Many pinball fans (especially Australians) would have heard of the work being done by Alan Tate & Michael Shaloub to open a pinball museum on The Gold Coast.
For years, news on this project has been pretty scarce. But now, Aussie Arcade member “pinballer” has visited the site, talked to Alan Tate & taken some photos.
I am very thankful to Stu, for allowing me to publish his text and pictures. Hopefully, he’s answered most* of the questions you’ve got about this project…
Before we get into things, it needs to be explained that the Aussie Pinball Museum (APM), is not open to the public as yet. Alan is working towards that goal. As has been reported by others, land has been purchased in the Mt. Tamborine area of QLD. It’s a long road to opening day with many obstacles yet to over come. These include such things as planning approval, building design and construction plans, land clearing, building works, fit out etc. Not to mention the many hundreds of machines still to be restored.
I must stress that the museum is a long way from opening at this stage. There is no building as yet and nothing is open to the public. No dates have been penciled in for an opening, with the work on the game restorations continuing along each week. Alan will make his own announcement when the time comes to open the doors.
Alan has been sourcing machines for many years, mainly from the USA, some from Australia. The impressive collection of pins, ball bowlers, fortune teller, grip testers, rifle games, baseballs/pitch and bats and more is around the 1500 mark. The machines range from most eras, from the 30’s through to the very late 90’s. To date there are no machines from this century.
Lee is patiently and methodically restoring each machine, with game 139 (Williams – Big Daddy) in the workshop this week. The other 138 are either fully restored or progressed as far as possible, waiting on parts and where required cabinet repaints. As you can see in the photos, the quality of Lee’s work is outstanding. Keeping in mind, they are not gold plated, pimped out machines. Lee is aiming to restore each machine back to its original glory.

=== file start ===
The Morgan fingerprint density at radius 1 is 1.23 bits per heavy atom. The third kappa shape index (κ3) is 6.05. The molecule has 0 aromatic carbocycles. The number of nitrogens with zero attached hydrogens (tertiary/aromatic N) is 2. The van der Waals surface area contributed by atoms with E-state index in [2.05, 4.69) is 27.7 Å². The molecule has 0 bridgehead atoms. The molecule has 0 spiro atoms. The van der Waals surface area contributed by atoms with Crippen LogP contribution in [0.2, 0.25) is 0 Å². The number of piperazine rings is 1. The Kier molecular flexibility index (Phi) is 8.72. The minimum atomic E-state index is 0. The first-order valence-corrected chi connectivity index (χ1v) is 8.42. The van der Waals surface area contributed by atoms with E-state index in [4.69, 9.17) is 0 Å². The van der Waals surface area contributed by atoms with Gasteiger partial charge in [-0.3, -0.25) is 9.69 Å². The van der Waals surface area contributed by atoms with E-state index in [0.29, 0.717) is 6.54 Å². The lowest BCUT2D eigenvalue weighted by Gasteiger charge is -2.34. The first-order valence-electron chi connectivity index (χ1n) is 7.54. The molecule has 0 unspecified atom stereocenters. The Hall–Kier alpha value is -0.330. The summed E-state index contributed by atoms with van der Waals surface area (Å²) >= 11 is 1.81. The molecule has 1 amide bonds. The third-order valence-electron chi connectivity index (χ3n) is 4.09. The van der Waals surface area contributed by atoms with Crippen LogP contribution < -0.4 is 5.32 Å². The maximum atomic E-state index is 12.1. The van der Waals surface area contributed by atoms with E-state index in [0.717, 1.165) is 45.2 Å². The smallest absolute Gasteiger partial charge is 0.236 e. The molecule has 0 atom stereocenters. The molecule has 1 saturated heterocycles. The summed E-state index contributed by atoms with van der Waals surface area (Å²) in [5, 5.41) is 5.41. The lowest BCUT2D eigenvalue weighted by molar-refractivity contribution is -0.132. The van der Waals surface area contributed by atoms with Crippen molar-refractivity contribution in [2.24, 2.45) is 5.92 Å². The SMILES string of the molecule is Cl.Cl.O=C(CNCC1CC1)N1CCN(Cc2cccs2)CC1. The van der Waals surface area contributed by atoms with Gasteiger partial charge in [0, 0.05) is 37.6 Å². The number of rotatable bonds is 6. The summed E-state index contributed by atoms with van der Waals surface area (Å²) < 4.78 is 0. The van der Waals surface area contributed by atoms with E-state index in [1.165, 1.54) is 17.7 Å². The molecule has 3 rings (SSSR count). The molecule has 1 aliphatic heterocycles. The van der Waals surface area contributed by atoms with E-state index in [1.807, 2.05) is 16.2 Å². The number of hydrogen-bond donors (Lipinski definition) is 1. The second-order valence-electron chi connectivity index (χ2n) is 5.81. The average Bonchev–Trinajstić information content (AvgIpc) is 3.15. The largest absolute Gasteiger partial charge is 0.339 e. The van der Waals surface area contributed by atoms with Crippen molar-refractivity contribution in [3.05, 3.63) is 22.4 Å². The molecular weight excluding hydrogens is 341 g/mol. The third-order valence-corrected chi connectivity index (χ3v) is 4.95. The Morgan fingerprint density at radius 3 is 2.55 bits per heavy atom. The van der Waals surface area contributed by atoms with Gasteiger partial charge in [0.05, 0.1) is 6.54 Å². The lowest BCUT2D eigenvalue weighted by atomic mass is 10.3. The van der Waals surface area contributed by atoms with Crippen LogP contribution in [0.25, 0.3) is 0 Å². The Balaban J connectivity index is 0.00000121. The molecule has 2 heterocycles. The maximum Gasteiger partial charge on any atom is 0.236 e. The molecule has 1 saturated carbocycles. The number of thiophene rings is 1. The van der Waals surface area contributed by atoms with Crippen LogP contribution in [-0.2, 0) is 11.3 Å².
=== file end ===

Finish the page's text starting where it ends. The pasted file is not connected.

As an example, with each woodrail game, Lee refinishes the cabinet, backbox and playfield timber surrounds, sanding them back to remove the years of dirt, grime and carved initials, then stains and lacquers them. The result is very true to the original finish. The playfields are stripped of all top level parts, cleaned down, artwork touched up where required, polished and reassembled. The reassembly process can sometimes include clear coating of the playfield if Lee deems it is required to prevent further wear or seal in the touch ups.
Each EM pin has its relays, score motors, score reels, cleaned, and all switches cleaned and adjusted. All metal parts off the playfield are tumbled and buffed to a nice shiny finish. New globes and parts, such as flippers, posts, plastics or backglasses installed where required and available. A similar process occurs with the modern electronic games.
Once a building is erected, the restored and fully working machines will be setup ready for use. Also on display will be Alan’s vast range of miscellaneous collectibles, with a strong focus on Australiana collectibles.
Stu, thanks very much for your report!
As soon as I have any further info on the Australian Pinball Museum… you’ll see it here – on JustOneMoreGame.
UPDATE: I’ve contacted Michael Shalhoub, and I’ve got an update, and some great pics in this new post.
So – would YOU travel to Queensland if there was a pinball museum with over 1,000 machines? Would you only visit once? Or once every five years? Which machine would you be dying to play?